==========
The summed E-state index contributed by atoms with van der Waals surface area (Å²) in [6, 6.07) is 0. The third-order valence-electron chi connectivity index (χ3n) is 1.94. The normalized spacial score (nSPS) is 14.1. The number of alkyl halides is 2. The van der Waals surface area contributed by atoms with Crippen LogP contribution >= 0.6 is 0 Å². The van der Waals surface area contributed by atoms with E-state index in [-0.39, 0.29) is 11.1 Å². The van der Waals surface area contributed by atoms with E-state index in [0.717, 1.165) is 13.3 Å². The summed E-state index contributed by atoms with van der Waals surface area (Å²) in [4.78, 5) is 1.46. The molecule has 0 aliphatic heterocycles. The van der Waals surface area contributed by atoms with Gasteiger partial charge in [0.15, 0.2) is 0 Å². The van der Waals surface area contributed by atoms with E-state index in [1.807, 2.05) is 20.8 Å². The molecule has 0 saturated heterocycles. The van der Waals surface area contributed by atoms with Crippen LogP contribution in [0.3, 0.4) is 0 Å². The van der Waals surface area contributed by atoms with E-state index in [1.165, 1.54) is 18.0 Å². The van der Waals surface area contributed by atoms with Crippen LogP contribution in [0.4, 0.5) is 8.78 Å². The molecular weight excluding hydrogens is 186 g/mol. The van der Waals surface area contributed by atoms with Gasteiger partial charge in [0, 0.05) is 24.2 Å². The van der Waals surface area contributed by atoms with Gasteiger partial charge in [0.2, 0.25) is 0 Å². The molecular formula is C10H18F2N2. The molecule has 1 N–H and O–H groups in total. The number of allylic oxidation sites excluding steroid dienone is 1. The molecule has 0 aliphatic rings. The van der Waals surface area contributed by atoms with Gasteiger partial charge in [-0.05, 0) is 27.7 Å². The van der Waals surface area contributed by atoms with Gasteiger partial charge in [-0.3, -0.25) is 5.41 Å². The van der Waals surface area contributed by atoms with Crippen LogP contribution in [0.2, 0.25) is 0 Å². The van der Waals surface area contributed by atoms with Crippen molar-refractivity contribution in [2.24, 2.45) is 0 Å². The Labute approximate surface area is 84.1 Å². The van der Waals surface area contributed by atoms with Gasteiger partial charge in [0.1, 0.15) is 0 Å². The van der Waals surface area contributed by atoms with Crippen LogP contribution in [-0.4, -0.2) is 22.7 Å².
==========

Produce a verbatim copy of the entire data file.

The summed E-state index contributed by atoms with van der Waals surface area (Å²) in [6, 6.07) is 0. The third-order valence-electron chi connectivity index (χ3n) is 1.94. The normalized spacial score (nSPS) is 14.1. The number of alkyl halides is 2. The van der Waals surface area contributed by atoms with Crippen LogP contribution >= 0.6 is 0 Å². The van der Waals surface area contributed by atoms with E-state index in [-0.39, 0.29) is 11.1 Å². The van der Waals surface area contributed by atoms with E-state index in [0.717, 1.165) is 13.3 Å². The summed E-state index contributed by atoms with van der Waals surface area (Å²) in [4.78, 5) is 1.46. The molecule has 0 aliphatic heterocycles. The van der Waals surface area contributed by atoms with Gasteiger partial charge in [0.15, 0.2) is 0 Å². The van der Waals surface area contributed by atoms with E-state index in [1.807, 2.05) is 20.8 Å². The molecule has 0 saturated heterocycles. The van der Waals surface area contributed by atoms with Crippen LogP contribution in [0.3, 0.4) is 0 Å². The van der Waals surface area contributed by atoms with E-state index in [1.165, 1.54) is 18.0 Å². The van der Waals surface area contributed by atoms with Crippen LogP contribution in [0.4, 0.5) is 8.78 Å². The molecular weight excluding hydrogens is 186 g/mol. The van der Waals surface area contributed by atoms with Gasteiger partial charge in [0, 0.05) is 24.2 Å². The van der Waals surface area contributed by atoms with Gasteiger partial charge in [0.2, 0.25) is 0 Å². The molecular formula is C10H18F2N2. The molecule has 1 N–H and O–H groups in total. The number of allylic oxidation sites excluding steroid dienone is 1. The molecule has 0 aliphatic rings. The van der Waals surface area contributed by atoms with Gasteiger partial charge in [-0.05, 0) is 27.7 Å². The van der Waals surface area contributed by atoms with Gasteiger partial charge in [-0.3, -0.25) is 5.41 Å². The van der Waals surface area contributed by atoms with Crippen LogP contribution in [0.2, 0.25) is 0 Å². The van der Waals surface area contributed by atoms with Crippen molar-refractivity contribution in [2.24, 2.45) is 0 Å². The Labute approximate surface area is 84.1 Å². The van der Waals surface area contributed by atoms with Gasteiger partial charge in [0.1, 0.15) is 0 Å². The van der Waals surface area contributed by atoms with Crippen LogP contribution in [-0.4, -0.2) is 22.7 Å².